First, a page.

The Choice: Welfare State Or Opportunity Society

By Rep. Paul Ryan (R-Wis.)

Americans sent a message to Washington in November that they would no longer tolerate a government that grows too large, too fast, while our most urgent concerns go unaddressed. Policy-makers in Washington must put an end to the overreach and start to address the need for sustained economic growth, job creation and government restraint. Much work needs to be done to tackle our fiscal and economic challenges – but I am optimistic that we can chart a new course.

Earlier this year, as the U.S. House failed to even propose a budget, President Barack Obama punted the issue of our fiscal future to a commission. Despite this lack of leadership, this commission defied expectations by putting forward a serious and credible plan aimed at reducing deficits. I spent the past year as a member of this commission, working with my colleagues on both sides of the aisle to advance solutions to put us back on a path to solvency and prosperity.

By putting forward a specific plan and advancing an adult conversation on this issue, the commission was a success. I could not support its final report as a whole because it lacked an adequate strategy for containing health care costs and it relied too heavily on tax increases. Nevertheless, the commission proposed a host of positive reforms that I’m eager to build upon as the House Budget Committee chairman next year.

In sharp contrast to the heated rhetoric of the campaign, I was encouraged to see the commission put forward a plan to make Social Security sustainably solvent, drawing upon several provisions in my own reform plan, the Roadmap for America’s Future. The commission’s plan also proposed hard caps on spending to help limit the growth of government and make an immediate impact on our ballooning deficits. And its tax recommendations contained the acknowledgement that lower tax rates are critical to economic growth. These proposals and recommendations can attract bipartisan support, and all will be crucial to our future fiscal and economic well-being.

But we cannot build a prosperous opportunity society unless we deal with the exploding cost of health care. The president’s new health care law exacerbates this central challenge, adding new liabilities on top of our already unsustainable health care entitlements.

Government health programs can help fulfill the mission of health security, but the current structures of Medicare, Medicaid – and now Obamacare – rely on a faulty architecture that puts the federal government in charge on health care decision-making. Without true choice and competition, the only way to control costs in this system is to impose price controls, restrict access and rob consumers of basic choices about their own health care – in other words, to take the approach enshrined in the Democrats’ new law.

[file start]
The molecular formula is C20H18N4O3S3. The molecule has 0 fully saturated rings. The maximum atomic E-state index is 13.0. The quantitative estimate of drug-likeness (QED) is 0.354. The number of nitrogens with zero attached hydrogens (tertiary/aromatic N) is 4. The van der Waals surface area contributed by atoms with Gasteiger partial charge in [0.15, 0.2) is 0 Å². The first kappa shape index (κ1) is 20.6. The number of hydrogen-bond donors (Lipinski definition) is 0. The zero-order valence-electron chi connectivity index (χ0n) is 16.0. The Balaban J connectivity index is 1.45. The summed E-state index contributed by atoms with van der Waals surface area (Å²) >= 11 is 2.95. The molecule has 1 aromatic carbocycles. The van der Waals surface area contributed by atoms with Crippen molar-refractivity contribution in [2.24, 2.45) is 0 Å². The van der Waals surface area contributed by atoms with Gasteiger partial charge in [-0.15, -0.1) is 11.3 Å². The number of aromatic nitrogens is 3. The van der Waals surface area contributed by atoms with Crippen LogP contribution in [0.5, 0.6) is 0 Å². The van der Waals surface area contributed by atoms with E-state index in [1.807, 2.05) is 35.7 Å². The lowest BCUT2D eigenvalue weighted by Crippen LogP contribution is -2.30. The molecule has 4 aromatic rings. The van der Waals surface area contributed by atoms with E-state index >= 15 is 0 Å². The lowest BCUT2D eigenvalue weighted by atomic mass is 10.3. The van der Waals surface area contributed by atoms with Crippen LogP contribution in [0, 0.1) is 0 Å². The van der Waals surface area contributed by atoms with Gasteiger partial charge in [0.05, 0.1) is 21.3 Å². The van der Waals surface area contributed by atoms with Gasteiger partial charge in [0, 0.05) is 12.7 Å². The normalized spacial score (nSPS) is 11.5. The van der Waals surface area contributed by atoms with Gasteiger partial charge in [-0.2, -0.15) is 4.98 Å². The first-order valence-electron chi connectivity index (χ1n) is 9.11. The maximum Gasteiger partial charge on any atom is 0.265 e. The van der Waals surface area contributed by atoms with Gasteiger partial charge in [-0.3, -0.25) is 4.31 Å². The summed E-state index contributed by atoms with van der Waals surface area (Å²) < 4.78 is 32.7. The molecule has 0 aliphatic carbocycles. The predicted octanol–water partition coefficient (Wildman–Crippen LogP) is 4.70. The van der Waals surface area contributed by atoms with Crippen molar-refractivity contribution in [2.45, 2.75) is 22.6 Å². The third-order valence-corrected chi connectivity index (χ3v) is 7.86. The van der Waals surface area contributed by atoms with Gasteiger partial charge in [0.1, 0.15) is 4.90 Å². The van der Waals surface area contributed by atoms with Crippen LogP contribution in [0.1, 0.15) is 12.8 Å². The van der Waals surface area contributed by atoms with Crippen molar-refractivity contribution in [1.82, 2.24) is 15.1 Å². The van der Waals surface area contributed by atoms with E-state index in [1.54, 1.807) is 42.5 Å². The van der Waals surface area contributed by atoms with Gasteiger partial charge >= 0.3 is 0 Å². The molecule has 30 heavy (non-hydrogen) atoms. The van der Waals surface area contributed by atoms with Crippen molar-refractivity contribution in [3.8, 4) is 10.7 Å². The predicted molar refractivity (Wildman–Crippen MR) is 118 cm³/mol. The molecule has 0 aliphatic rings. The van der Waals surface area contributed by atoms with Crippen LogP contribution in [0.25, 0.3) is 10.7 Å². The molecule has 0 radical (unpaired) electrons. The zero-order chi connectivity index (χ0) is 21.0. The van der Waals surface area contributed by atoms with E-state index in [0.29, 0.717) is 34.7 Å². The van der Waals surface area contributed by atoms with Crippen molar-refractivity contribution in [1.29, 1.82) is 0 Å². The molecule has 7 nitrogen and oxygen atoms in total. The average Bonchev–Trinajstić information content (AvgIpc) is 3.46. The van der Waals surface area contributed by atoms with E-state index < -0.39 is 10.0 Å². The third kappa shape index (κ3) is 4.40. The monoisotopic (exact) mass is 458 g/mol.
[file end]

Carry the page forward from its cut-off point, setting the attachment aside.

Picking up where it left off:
The alternative would be to put our health care entitlements on the path to solvency and sustainability by slowing the growth of benefits for the wealthiest earners and making the providers of health care compete with each other for our business. Most important, we can deliver these reforms while making no changes for those in or near retirement (55 and older). On the president’s commission, I partnered with Alice M. Rivlin, a former Clinton administration official, to advance these ideas, indicating that there is a bipartisan way forward on health care.

The explosive growth of government casts a shadow over economic activity in this country. Job creators are worried about the massive tax increases that will be required if we don’t address this problem now. Although I support the bipartisan compromise to avoid massive across-the-board tax hikes on Jan. 1, we need to permanently put to rest the idea that we can chase ever-higher spending with ever-higher tax rates.

The deficit debate is not merely an exercise in arithmetic; it is also a conversation about the role and purpose of government. Do we wish to accept a cradle-to-grave welfare state, in which more Americans depend on the government than on themselves, or do we want to promote an opportunity society that promotes human flourishing, connecting effort with reward?

The former is where we’re headed if we remain on our unsustainable course. The latter will require a restoration of the foundations for growth: low tax rates, spending restraint, reasonable regulations and sound money. Will we be mature enough to start laying those foundations now, before it’s too late? Recent events leave me hopeful – but it will require committed leadership to seize this opportunity and meet our most pressing challenges.

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